Saturday, February 23, 2013

Beasts of the Southern Wild


Director: Benh Zeitlin
Starring: Quvenzhané Wallis, Dwight Henry, and Levy Easterly
Rating: 3.9/5.0 (with a 4.8 for the acting)
"Faced with both her hot-tempered father's fading health and melting ice-caps that flood her ramshackle bayou community and unleash ancient aurochs, six-year-old Hushpuppy must learn the ways of courage and love."
I didn't think she could do it, but a six-year-old girl just made me cry like a baby. Quvenzhané Wallis has a good career ahead of her.

This film is equally beautiful and devastating. It matches a harsh reality with a colorful imagination. The setting is gorgeous and unknown to many, which is what drew me to the film in the first place.

The first five minutes of this movie were glorious. I was certain I was going to love it. Then it got a bit dark. Then it got a bit confusing. Then scary. Then flat out strange. And by the ending I found myself wanting more.

This is director Behn Zeitlin's first feature length film, so serious props to him. The camera is very intimate, using exaggerated angles and close-up shots to create a feeling of being in Hushpuppy's (Quevenzhané Wallis) head. The sets are fantastic, reminding me of Winter's Bone (just a bit warmer).

There's some really great performances here, but the winner has got to be little Quevenzhané Wallis. She stole every scene like a pro. She played a motherless, vulnerable, and brave girl whose father's parenting left something to be desired. There was nothing rehearsed about her performance. She's funny, determined, and angry. Of course, Zeitlin's fantastic camera work helped bring all these emotions out, creating just the right amount of hectic. Think Hunger Games, just a lot better put together.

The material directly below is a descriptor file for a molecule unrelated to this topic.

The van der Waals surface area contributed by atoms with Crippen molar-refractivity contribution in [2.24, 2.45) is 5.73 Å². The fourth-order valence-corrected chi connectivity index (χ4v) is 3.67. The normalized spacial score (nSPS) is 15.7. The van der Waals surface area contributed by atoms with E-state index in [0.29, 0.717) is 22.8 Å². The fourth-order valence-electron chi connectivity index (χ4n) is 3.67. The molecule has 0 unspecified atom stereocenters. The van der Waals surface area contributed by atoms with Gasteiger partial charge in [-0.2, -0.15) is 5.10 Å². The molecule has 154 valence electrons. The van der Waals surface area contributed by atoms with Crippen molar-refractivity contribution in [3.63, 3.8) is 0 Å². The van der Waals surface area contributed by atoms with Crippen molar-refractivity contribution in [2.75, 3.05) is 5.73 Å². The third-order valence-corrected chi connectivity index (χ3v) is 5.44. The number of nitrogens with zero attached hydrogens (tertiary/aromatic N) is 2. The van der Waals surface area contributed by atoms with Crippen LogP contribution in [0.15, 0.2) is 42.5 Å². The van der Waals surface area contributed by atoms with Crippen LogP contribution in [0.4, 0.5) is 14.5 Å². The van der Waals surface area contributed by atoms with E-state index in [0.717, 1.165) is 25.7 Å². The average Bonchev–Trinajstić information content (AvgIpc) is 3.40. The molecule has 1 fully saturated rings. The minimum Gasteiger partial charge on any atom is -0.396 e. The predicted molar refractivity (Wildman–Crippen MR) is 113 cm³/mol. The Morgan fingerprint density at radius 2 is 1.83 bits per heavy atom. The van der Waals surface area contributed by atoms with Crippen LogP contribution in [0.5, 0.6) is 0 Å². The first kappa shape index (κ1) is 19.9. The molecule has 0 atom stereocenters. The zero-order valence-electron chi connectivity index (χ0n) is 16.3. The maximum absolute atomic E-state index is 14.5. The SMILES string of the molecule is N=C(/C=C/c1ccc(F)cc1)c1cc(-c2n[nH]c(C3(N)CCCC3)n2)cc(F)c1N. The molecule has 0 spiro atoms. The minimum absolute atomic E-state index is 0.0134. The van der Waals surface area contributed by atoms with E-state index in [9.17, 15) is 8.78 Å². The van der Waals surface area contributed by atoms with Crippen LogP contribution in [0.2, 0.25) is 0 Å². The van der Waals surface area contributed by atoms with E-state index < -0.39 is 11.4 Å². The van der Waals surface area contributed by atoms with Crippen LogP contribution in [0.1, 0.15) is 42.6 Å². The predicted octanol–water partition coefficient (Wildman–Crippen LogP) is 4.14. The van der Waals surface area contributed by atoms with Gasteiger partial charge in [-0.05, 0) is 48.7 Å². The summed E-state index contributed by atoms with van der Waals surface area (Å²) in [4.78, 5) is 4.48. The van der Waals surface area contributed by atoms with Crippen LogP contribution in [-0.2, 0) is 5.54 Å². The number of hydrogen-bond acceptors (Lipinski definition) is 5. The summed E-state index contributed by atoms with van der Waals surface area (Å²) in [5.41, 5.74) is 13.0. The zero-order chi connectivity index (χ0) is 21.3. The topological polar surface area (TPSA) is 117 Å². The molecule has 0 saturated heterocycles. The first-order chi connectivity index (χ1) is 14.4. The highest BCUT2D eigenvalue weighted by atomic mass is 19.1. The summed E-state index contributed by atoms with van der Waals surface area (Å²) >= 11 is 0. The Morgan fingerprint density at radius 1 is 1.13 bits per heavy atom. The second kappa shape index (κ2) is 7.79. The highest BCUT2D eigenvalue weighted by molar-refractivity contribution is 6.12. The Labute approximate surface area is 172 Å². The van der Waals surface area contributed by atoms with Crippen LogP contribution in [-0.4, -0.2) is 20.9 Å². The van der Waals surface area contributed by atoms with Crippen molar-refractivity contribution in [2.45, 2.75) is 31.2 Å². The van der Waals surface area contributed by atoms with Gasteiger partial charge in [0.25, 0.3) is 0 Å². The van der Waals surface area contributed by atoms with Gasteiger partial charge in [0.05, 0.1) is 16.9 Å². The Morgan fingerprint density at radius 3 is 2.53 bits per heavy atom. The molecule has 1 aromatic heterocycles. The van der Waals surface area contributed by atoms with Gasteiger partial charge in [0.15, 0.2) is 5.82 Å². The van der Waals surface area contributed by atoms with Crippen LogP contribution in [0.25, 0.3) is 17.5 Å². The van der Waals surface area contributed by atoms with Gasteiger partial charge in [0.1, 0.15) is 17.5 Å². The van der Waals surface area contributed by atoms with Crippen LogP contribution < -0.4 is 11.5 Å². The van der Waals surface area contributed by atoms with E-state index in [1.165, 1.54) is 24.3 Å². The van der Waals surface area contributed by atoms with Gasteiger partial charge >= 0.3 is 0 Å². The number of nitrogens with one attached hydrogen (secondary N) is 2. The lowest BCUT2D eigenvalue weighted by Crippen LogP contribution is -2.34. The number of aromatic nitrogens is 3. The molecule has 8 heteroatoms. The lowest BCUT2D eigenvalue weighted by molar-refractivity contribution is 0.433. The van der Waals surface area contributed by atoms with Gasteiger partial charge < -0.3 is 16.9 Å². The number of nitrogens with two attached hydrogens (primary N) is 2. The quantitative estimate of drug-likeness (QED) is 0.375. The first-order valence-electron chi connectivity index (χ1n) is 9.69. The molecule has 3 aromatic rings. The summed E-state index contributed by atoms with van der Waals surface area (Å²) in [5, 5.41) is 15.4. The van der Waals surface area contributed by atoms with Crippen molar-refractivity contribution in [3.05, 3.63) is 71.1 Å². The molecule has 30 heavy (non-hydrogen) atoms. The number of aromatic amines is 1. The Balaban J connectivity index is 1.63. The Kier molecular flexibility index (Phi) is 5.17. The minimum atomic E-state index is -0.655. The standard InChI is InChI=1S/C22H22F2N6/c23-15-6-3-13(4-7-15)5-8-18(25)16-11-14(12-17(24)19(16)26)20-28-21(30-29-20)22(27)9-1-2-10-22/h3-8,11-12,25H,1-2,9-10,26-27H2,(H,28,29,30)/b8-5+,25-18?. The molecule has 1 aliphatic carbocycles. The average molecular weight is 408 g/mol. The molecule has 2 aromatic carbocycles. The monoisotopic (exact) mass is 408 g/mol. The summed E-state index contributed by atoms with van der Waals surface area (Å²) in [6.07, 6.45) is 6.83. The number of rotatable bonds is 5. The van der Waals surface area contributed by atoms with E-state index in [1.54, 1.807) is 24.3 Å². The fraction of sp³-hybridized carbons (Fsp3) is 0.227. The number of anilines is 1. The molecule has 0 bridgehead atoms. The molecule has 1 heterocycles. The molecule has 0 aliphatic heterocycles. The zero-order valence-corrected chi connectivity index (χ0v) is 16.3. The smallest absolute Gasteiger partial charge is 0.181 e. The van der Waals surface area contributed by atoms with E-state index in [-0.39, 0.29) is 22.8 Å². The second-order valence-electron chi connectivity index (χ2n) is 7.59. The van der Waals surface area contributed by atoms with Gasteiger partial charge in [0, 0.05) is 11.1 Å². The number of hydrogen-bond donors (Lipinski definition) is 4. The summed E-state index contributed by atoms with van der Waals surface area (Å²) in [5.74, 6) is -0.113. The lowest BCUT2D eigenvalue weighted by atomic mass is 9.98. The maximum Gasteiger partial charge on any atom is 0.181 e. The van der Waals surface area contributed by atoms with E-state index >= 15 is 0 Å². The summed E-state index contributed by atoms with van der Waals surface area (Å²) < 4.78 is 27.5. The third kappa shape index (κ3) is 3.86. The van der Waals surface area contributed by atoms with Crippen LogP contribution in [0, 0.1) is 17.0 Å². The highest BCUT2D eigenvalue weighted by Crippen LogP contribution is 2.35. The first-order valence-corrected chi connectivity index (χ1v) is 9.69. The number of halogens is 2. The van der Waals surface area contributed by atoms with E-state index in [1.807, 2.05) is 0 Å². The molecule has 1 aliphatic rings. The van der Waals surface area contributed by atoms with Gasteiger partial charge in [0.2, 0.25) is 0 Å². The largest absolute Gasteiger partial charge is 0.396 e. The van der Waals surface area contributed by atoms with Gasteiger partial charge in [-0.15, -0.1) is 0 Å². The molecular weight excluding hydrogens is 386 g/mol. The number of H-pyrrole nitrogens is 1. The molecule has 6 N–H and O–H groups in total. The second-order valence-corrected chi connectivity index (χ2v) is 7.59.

But the plot is where I started to get lost. It begins with Hushpuppy explaining:
"The whole universe depends on everything fitting together just right. If one piece busts, even the smallest piece... the entire universe will get busted."
Well, that one piece gets busted. And the poor girl thinks she's the reason. I don't want to give up too much of the plot (even though it probably wouldn't spoil it anyway) so I won't go too much farther, but I will say that it felt like the got halfway through with the script and then just decided to end it. Throughout this film there was a growing sense of suspense because of some unnamed thing. But then it just resolved itself without any trouble, and it just left me wanting far more.

You have to look at the film from another angle, because Zeitlin refuses to help you. This film is many things. It's a story of survival, of inequality, of loss. It's about coming of age, yet growing up too fast. It's about community, nature, and the dangers of climate change. It's eye-opening, and terrifying. But above all, it's metaphorical. The beasts are the destruction of the life that Hushpuppy knows. They are her fear and she conquers it. She's six, so this is the best way for her to understand it and explain it.

I like it, and I'll be watching it again. Maybe it will grow on me (Winter's Bone did). I'd recommend renting it when it comes out on DVD. It's worth the watch.


[Source: IMDB]

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